Exciting Historical Fiction Titles for Summer 2021
Historical fiction appeals to me for a number of reasons including its ability to transport me to another time and place. Stories that focus on someone lost to history or a time period or incident that I know little about are my favorite types of historical fiction. Luckily for me, the genre is booming, and fabulous books are coming out faster than I can read them!
This week I am looking ahead to summer and highlighting some historical fiction books coming out in June through August that look particularly appealing to me. I have included the publication date on each one to make it easier to know when that book will be available. Enjoy!
The Forest of Vanishing Stars by Kristin Harmel (July 6) – Kidnapped and raised in the eastern European wilds, a young girl is abandoned in the woods after her captor dies in 1941. When she stumbles across a group of Jewish refugees fleeing the Nazis, she is astounded and horrified to learn about their plight. Relying on her familiarity with the surrounding wilderness to help them, she teaches them how to survive outdoors until a stunning betrayal upends her life.
In All Good Faith by Liza Nash Taylor (August 10) – Against the backdrop of the Great Depression, two women’s stories unfold as the impact of the financial crash of 1929 eases into a lengthier economic downturn. Their stories intersect in Washington, D.C. in the summer of 1932 when one of them attends the Bonus March, a march by over 20,000 veterans who were seeking to be paid their bonuses early for their role in the Great War. Filled with historical detail, In All Good Faith relays the tale of the incredible strength and resilience of two women determined to survive and thrive during a difficult time in U.S. history.
The Island Queen by Vanessa Riley (July 6) – Based on a true story, Riley tells the story of Dorothy Kirwan Thomas (“Doll”), the exceptional free woman of color who bought her freedom from her Irish father and built an empire that defied the odds in 18th century West Indies. The Island Queen ensures that Doll’s incredible story as a survivor, entrepreneur, and woman ahead of her time will not be forgotten.
The Last Debutantes by Georgie Blalock (August 24) – On the cusp of World War 2, Valerie de Vere Cole, daughter of Prime Minister Neville Chamberlain, is a English debutante participating in one of the last debutante seasons. Realizing that her world is about to be dramatically upended, Valerie wrestles with her own personal issues while also navigating an increasingly stressful political environment. The Last Debutantes is a glimpse into a sparkling and glamorous era on the cusp of a seismic shift.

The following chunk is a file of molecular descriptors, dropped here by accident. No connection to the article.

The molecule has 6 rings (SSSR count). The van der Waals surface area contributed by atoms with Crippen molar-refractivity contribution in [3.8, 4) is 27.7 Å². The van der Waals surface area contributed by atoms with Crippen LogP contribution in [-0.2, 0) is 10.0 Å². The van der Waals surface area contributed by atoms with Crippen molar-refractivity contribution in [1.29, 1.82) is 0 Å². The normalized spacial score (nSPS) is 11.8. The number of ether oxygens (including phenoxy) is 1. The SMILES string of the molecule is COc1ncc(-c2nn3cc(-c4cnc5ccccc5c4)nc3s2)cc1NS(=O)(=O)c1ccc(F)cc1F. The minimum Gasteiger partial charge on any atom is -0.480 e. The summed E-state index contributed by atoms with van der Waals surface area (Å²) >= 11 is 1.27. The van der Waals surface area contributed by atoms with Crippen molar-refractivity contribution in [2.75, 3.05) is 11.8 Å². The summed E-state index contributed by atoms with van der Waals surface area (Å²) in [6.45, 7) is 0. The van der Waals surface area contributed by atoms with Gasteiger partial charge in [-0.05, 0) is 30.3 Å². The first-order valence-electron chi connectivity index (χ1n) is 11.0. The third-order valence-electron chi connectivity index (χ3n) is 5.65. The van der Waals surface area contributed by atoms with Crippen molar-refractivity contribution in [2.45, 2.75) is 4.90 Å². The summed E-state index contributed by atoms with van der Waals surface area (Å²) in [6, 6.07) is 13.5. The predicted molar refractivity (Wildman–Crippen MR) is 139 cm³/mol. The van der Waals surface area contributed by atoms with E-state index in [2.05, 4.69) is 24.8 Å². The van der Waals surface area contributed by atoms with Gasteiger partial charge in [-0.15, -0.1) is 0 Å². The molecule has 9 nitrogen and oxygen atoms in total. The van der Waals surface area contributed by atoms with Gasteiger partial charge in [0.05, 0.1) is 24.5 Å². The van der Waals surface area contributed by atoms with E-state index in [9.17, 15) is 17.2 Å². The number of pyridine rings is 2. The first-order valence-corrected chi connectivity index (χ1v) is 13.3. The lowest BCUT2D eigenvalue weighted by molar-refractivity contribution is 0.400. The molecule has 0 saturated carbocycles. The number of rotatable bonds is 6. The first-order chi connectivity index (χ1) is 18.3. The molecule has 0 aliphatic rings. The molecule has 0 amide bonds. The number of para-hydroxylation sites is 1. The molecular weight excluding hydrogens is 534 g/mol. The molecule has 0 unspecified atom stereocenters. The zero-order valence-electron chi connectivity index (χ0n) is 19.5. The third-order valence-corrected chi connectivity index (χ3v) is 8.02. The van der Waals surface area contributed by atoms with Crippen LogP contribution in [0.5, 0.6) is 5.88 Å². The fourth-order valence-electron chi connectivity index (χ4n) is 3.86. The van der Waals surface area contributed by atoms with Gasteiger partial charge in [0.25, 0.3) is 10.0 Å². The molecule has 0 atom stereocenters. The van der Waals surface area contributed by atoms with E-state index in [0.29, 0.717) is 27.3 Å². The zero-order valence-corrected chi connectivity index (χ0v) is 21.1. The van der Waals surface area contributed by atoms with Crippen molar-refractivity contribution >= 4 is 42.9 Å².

Our Woman in Moscow by Beatriz Williams (June 1) – When the Digby family disappears from their London home without a trace in the early years of the Cold War, the world debates whether they were eliminated by Soviet Intelligence or whether the family defected to Moscow with American Diplomat Sasha Digby’s access to the West’s top secret intel. Four years later, Ruth Macallister receives a letter from twin sister Iris Digby asking her to come to Moscow to visit. Ruth travels to Moscow to help extract the Digbys from the Soviet Union but instead realizes that everything may not be as it seems.
The Personal Librarian by Marie Benedict and Victoria Christopher Murray (June 29) – Belle de Costa Greene worked as J.P. Morgan’s personal librarian and curator of his private library housed in a townhouse off of East 36th Street before the collection became the Morgan Library and Museum. While she became an influential individual in the art world and one of the country’s most prominent librarians, she hid a devastating secret – she was a Black woman “passing” as a white woman and moreover was the daughter of the first Black graduate of Harvard. The Personal Librarian chronicles Belle’s life and legacy and what it was like to be torn between success and the desire to be herself.
The Show Girl by Nicola Harrison (August 10) – Harrison brings New York City during the Roaring Twenties to life through the eyes of a Ziegfield Girl. From the early 1900s to the mid-1930s, the Ziegfield Follies reigned supreme as a popular American extravaganza and subsequently permanently altered the way Broadway musicals were performed. In The Show Girl, Midwesterner Olive McCormick becomes a Ziegfield Girl who must balance her love for her job with the desire to forge her own path forward.
For more book recommendations and bookish thoughts, see Cindy’s monthly Buzz Reads column, her Thoughts from a Page Podcast or follow @ThoughtsFromaPage on Instagram. Find upcoming Conversations from a Page events here.
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